Monday, June 23, 2003

Buy One, Get One Free
No one should have any illusions that Iran's Islamic theocracy is about to fold tomorrow. Iran's clerical rulers are tough and ruthless and have a monopoly of power. But many of their people detest them. And while Iran will play out by its own logic, there is no question that if the other big, predominantly Shiite state in the region, the one right next door, the one called Iraq, were to become a reasonably decent, democratizing polity of the sort Iranians are demanding for themselves, it would pressure Iran's clerics to open up. Continue...
I do not believe in this issue that Iraq could be a good example for Iranian in order to achieve democracy. Iraq with lots of ethical problem is far more behindhand than Iran in the way of democracy. So far, Americans have not taken any efficient steps in order to establish a democratic government in Iraq. Bringing Saddam down was the easiest part of the job. Now Americans are facing with serious dilemmas. In one hand, they are threatened by the Sunnites groups, which are mostly loyal to Saddam. And in the other hand Shiites groups, which habitually follow the Iranian cleric regime, are not trustable enough. Kurd rebellions in north of Iraq are also the biggest dilemma for America. Giving any power to Kurds could threaten establishment of the region and could cause division in some counties such as Turkey or Syria.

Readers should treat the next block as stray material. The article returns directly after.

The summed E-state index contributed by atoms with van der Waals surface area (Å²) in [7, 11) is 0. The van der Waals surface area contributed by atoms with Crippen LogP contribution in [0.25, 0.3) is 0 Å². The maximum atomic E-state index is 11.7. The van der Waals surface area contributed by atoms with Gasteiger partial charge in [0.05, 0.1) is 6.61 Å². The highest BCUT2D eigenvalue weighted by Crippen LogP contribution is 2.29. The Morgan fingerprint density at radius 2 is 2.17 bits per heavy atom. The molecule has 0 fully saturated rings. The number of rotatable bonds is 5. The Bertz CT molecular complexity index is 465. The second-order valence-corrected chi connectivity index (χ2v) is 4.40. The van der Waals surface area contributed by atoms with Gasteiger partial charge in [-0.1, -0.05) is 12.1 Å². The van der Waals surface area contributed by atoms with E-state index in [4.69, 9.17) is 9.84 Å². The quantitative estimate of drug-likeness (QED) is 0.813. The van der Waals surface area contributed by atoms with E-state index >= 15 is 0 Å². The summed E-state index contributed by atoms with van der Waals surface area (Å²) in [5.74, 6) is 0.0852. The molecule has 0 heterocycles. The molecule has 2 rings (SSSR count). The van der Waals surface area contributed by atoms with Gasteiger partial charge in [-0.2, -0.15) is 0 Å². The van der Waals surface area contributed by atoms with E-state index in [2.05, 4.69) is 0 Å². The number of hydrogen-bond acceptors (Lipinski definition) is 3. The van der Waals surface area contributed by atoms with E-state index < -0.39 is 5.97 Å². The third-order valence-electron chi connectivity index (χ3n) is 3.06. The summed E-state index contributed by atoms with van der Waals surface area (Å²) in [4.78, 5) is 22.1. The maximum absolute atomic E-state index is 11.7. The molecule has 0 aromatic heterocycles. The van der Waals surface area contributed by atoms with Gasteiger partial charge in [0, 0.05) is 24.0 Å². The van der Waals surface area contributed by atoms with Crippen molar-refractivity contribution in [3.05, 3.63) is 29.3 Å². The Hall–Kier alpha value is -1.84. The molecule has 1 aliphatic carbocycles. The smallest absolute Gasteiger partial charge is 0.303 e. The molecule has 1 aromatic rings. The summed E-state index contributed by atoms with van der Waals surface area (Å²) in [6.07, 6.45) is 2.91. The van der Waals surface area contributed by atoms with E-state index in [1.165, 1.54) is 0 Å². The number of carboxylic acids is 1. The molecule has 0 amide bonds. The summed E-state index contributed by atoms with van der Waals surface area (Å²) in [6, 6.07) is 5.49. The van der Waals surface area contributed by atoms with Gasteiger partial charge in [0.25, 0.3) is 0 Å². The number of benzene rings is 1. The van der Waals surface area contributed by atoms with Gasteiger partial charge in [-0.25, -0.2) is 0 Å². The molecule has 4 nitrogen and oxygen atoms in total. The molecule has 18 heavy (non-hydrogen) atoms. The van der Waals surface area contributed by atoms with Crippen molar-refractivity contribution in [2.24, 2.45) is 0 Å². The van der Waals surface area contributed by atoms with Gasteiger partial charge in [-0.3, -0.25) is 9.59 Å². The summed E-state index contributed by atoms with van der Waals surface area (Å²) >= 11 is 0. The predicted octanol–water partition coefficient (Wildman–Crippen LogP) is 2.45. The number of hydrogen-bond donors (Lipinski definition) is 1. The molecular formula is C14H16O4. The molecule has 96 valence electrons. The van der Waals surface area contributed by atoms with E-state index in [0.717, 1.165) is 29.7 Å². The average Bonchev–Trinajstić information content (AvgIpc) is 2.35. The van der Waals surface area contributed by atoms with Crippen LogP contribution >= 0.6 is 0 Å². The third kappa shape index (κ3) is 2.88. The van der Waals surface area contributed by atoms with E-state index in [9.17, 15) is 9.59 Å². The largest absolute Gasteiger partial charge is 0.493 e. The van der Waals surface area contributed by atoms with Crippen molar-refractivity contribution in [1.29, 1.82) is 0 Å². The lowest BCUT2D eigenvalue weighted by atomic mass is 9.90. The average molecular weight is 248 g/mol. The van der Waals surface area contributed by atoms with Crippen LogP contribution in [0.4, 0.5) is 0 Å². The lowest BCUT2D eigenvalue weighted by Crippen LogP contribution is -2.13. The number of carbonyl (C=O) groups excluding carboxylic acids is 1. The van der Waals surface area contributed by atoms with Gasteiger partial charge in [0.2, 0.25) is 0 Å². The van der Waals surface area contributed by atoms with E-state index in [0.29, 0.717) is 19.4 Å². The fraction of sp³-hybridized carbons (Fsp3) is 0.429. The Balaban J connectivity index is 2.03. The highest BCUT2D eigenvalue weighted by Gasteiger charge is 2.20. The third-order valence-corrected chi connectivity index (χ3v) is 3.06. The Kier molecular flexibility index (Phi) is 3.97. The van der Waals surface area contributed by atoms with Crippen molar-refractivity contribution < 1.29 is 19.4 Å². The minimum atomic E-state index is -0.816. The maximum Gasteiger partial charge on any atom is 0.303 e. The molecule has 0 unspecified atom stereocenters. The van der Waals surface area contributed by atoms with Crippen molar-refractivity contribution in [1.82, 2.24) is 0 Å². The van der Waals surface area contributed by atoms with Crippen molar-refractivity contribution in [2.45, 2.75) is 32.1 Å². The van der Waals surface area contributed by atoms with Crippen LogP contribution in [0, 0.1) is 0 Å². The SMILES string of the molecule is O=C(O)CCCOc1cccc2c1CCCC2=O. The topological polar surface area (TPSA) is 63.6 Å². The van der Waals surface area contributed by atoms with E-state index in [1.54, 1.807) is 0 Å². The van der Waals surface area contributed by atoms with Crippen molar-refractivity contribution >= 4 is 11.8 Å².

But situation in Iran is very different. Iranians don’t need any physical action from outside to achieve their goals. Demanding democracy and freedom in Iran has been taking gradual steps for several years. It has not been an easy process for the people but Iranians have already found out that is feasible. They will achieve democracy at first and then they will feel the sweetness of freedom. Not like Iraqi people who received the freedom as a gift and now they are unable to use it to arrive at democracy.


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